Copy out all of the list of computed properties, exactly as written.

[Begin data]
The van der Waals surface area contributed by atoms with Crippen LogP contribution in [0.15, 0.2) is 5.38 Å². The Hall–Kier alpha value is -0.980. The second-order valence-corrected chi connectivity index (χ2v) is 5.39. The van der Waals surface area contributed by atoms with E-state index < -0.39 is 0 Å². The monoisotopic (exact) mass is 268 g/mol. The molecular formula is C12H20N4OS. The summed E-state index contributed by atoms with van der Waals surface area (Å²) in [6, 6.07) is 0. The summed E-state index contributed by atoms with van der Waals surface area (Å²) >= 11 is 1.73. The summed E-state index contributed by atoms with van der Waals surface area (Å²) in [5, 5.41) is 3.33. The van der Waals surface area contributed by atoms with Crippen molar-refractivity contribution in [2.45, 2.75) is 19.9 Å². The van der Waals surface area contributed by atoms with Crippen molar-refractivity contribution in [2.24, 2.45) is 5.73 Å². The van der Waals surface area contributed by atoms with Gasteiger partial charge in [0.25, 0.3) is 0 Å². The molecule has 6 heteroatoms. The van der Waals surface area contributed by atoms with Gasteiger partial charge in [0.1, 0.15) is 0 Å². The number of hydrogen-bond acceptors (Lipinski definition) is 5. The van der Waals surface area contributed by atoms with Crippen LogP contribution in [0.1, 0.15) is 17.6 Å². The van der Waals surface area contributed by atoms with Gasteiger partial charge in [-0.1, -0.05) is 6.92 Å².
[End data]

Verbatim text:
The van der Waals surface area contributed by atoms with Crippen LogP contribution in [0.15, 0.2) is 5.38 Å². The Hall–Kier alpha value is -0.980. The second-order valence-corrected chi connectivity index (χ2v) is 5.39. The van der Waals surface area contributed by atoms with E-state index < -0.39 is 0 Å². The monoisotopic (exact) mass is 268 g/mol. The molecular formula is C12H20N4OS. The summed E-state index contributed by atoms with van der Waals surface area (Å²) in [6, 6.07) is 0. The summed E-state index contributed by atoms with van der Waals surface area (Å²) >= 11 is 1.73. The summed E-state index contributed by atoms with van der Waals surface area (Å²) in [5, 5.41) is 3.33. The van der Waals surface area contributed by atoms with Crippen molar-refractivity contribution in [2.45, 2.75) is 19.9 Å². The van der Waals surface area contributed by atoms with Crippen molar-refractivity contribution in [2.24, 2.45) is 5.73 Å². The van der Waals surface area contributed by atoms with Gasteiger partial charge in [0.25, 0.3) is 0 Å². The molecule has 6 heteroatoms. The van der Waals surface area contributed by atoms with Gasteiger partial charge in [0.1, 0.15) is 0 Å². The number of hydrogen-bond acceptors (Lipinski definition) is 5. The van der Waals surface area contributed by atoms with Crippen LogP contribution in [0.1, 0.15) is 17.6 Å². The van der Waals surface area contributed by atoms with Gasteiger partial charge in [-0.1, -0.05) is 6.92 Å².